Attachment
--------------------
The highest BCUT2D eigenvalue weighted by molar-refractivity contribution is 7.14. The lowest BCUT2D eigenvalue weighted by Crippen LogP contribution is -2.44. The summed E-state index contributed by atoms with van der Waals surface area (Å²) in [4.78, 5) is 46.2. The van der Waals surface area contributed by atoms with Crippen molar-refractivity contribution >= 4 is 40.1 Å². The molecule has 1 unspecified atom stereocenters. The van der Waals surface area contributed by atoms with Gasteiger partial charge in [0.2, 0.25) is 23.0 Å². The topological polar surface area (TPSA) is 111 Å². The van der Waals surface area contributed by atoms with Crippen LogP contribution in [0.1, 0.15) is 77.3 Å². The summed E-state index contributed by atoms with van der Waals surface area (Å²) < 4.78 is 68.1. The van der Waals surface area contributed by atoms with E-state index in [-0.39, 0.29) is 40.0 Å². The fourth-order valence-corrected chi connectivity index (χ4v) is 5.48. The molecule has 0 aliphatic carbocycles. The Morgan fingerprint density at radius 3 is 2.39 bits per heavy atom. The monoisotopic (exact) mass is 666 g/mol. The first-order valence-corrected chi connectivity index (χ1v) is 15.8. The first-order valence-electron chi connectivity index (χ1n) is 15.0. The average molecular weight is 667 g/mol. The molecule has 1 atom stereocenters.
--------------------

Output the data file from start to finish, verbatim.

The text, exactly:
The highest BCUT2D eigenvalue weighted by molar-refractivity contribution is 7.14. The lowest BCUT2D eigenvalue weighted by Crippen LogP contribution is -2.44. The summed E-state index contributed by atoms with van der Waals surface area (Å²) in [4.78, 5) is 46.2. The van der Waals surface area contributed by atoms with Crippen molar-refractivity contribution >= 4 is 40.1 Å². The molecule has 1 unspecified atom stereocenters. The van der Waals surface area contributed by atoms with Gasteiger partial charge in [0.2, 0.25) is 23.0 Å². The topological polar surface area (TPSA) is 111 Å². The van der Waals surface area contributed by atoms with Crippen LogP contribution in [0.1, 0.15) is 77.3 Å². The summed E-state index contributed by atoms with van der Waals surface area (Å²) < 4.78 is 68.1. The van der Waals surface area contributed by atoms with E-state index in [-0.39, 0.29) is 40.0 Å². The fourth-order valence-corrected chi connectivity index (χ4v) is 5.48. The molecule has 0 aliphatic carbocycles. The Morgan fingerprint density at radius 3 is 2.39 bits per heavy atom. The monoisotopic (exact) mass is 666 g/mol. The first-order valence-corrected chi connectivity index (χ1v) is 15.8. The first-order valence-electron chi connectivity index (χ1n) is 15.0. The average molecular weight is 667 g/mol. The molecule has 1 atom stereocenters.